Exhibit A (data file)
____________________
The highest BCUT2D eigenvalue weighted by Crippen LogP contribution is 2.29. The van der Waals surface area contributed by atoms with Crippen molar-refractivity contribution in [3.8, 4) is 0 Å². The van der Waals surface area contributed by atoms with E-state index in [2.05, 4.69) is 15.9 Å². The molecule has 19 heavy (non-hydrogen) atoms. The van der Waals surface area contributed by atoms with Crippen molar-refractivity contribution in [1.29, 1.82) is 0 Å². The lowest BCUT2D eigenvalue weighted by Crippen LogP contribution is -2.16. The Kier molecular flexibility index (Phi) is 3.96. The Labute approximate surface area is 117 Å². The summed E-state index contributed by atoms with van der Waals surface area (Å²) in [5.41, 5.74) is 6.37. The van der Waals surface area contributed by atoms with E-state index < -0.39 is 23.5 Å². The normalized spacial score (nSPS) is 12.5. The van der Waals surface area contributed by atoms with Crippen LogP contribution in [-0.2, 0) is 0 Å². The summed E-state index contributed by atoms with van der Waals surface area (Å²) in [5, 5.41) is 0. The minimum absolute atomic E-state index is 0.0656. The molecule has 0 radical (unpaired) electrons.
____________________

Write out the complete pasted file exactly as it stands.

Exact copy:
The highest BCUT2D eigenvalue weighted by Crippen LogP contribution is 2.29. The van der Waals surface area contributed by atoms with Crippen molar-refractivity contribution in [3.8, 4) is 0 Å². The van der Waals surface area contributed by atoms with E-state index in [2.05, 4.69) is 15.9 Å². The molecule has 19 heavy (non-hydrogen) atoms. The van der Waals surface area contributed by atoms with Crippen molar-refractivity contribution in [1.29, 1.82) is 0 Å². The lowest BCUT2D eigenvalue weighted by Crippen LogP contribution is -2.16. The Kier molecular flexibility index (Phi) is 3.96. The Labute approximate surface area is 117 Å². The summed E-state index contributed by atoms with van der Waals surface area (Å²) in [5.41, 5.74) is 6.37. The van der Waals surface area contributed by atoms with E-state index < -0.39 is 23.5 Å². The normalized spacial score (nSPS) is 12.5. The van der Waals surface area contributed by atoms with Crippen LogP contribution in [-0.2, 0) is 0 Å². The summed E-state index contributed by atoms with van der Waals surface area (Å²) in [5, 5.41) is 0. The minimum absolute atomic E-state index is 0.0656. The molecule has 0 radical (unpaired) electrons.